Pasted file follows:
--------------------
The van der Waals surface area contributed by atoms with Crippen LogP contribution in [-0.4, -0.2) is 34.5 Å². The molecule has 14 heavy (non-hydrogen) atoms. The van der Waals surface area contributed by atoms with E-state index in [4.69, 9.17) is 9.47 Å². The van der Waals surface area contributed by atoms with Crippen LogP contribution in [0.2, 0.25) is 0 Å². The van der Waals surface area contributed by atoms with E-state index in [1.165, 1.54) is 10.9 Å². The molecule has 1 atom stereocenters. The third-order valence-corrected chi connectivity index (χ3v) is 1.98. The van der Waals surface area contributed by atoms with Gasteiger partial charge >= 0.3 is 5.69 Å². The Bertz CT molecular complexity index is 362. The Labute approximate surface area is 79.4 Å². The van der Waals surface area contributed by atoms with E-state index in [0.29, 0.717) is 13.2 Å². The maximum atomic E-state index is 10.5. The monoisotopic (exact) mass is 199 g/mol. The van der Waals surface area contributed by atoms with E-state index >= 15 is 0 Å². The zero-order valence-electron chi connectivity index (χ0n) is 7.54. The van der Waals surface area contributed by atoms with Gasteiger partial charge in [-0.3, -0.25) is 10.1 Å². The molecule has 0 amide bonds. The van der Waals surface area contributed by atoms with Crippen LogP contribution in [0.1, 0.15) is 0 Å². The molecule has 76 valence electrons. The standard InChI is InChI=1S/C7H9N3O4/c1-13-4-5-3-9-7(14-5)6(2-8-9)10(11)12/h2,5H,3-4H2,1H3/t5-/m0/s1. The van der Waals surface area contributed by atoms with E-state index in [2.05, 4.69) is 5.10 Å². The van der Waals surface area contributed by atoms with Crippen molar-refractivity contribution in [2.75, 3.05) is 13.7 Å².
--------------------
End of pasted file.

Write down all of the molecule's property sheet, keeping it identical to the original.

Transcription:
The van der Waals surface area contributed by atoms with Crippen LogP contribution in [-0.4, -0.2) is 34.5 Å². The molecule has 14 heavy (non-hydrogen) atoms. The van der Waals surface area contributed by atoms with E-state index in [4.69, 9.17) is 9.47 Å². The van der Waals surface area contributed by atoms with Crippen LogP contribution in [0.2, 0.25) is 0 Å². The van der Waals surface area contributed by atoms with E-state index in [1.165, 1.54) is 10.9 Å². The molecule has 1 atom stereocenters. The third-order valence-corrected chi connectivity index (χ3v) is 1.98. The van der Waals surface area contributed by atoms with Gasteiger partial charge >= 0.3 is 5.69 Å². The Bertz CT molecular complexity index is 362. The Labute approximate surface area is 79.4 Å². The van der Waals surface area contributed by atoms with E-state index in [0.29, 0.717) is 13.2 Å². The maximum atomic E-state index is 10.5. The monoisotopic (exact) mass is 199 g/mol. The van der Waals surface area contributed by atoms with E-state index >= 15 is 0 Å². The zero-order valence-electron chi connectivity index (χ0n) is 7.54. The van der Waals surface area contributed by atoms with Gasteiger partial charge in [-0.3, -0.25) is 10.1 Å². The molecule has 0 amide bonds. The van der Waals surface area contributed by atoms with Crippen LogP contribution in [0.1, 0.15) is 0 Å². The molecule has 76 valence electrons. The standard InChI is InChI=1S/C7H9N3O4/c1-13-4-5-3-9-7(14-5)6(2-8-9)10(11)12/h2,5H,3-4H2,1H3/t5-/m0/s1. The van der Waals surface area contributed by atoms with E-state index in [2.05, 4.69) is 5.10 Å². The van der Waals surface area contributed by atoms with Crippen molar-refractivity contribution in [2.75, 3.05) is 13.7 Å².